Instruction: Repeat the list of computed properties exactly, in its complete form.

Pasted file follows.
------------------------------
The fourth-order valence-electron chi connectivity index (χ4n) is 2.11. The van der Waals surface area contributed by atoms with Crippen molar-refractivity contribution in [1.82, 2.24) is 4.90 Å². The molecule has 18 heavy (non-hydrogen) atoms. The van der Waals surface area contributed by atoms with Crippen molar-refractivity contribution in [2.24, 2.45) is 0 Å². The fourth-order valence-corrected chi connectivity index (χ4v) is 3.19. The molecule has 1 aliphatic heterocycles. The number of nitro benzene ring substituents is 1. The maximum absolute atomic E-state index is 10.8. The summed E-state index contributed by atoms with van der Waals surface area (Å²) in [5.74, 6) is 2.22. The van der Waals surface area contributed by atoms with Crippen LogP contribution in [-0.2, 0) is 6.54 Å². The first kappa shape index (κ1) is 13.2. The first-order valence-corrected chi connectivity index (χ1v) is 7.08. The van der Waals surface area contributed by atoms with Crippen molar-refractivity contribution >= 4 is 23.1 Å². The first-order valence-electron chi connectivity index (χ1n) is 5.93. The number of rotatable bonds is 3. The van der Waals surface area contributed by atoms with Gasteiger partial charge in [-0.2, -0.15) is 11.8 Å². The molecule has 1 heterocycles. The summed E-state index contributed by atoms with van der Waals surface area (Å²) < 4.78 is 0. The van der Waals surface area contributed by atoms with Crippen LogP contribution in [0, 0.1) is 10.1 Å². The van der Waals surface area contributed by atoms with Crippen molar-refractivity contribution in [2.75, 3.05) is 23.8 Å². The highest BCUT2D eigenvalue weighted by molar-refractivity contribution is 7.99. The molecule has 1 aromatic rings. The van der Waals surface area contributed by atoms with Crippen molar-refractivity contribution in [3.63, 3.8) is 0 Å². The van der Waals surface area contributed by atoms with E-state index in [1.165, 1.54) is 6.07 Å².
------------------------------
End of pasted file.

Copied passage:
The fourth-order valence-electron chi connectivity index (χ4n) is 2.11. The van der Waals surface area contributed by atoms with Crippen molar-refractivity contribution in [1.82, 2.24) is 4.90 Å². The molecule has 18 heavy (non-hydrogen) atoms. The van der Waals surface area contributed by atoms with Crippen molar-refractivity contribution in [2.24, 2.45) is 0 Å². The fourth-order valence-corrected chi connectivity index (χ4v) is 3.19. The molecule has 1 aliphatic heterocycles. The number of nitro benzene ring substituents is 1. The maximum absolute atomic E-state index is 10.8. The summed E-state index contributed by atoms with van der Waals surface area (Å²) in [5.74, 6) is 2.22. The van der Waals surface area contributed by atoms with Crippen LogP contribution in [-0.2, 0) is 6.54 Å². The first kappa shape index (κ1) is 13.2. The first-order valence-corrected chi connectivity index (χ1v) is 7.08. The van der Waals surface area contributed by atoms with Crippen molar-refractivity contribution >= 4 is 23.1 Å². The first-order valence-electron chi connectivity index (χ1n) is 5.93. The number of rotatable bonds is 3. The van der Waals surface area contributed by atoms with Gasteiger partial charge in [-0.2, -0.15) is 11.8 Å². The molecule has 1 heterocycles. The summed E-state index contributed by atoms with van der Waals surface area (Å²) < 4.78 is 0. The van der Waals surface area contributed by atoms with Crippen LogP contribution in [0, 0.1) is 10.1 Å². The van der Waals surface area contributed by atoms with Crippen molar-refractivity contribution in [2.75, 3.05) is 23.8 Å². The highest BCUT2D eigenvalue weighted by molar-refractivity contribution is 7.99. The molecule has 1 aromatic rings. The van der Waals surface area contributed by atoms with Crippen molar-refractivity contribution in [3.63, 3.8) is 0 Å². The van der Waals surface area contributed by atoms with E-state index in [1.165, 1.54) is 6.07 Å².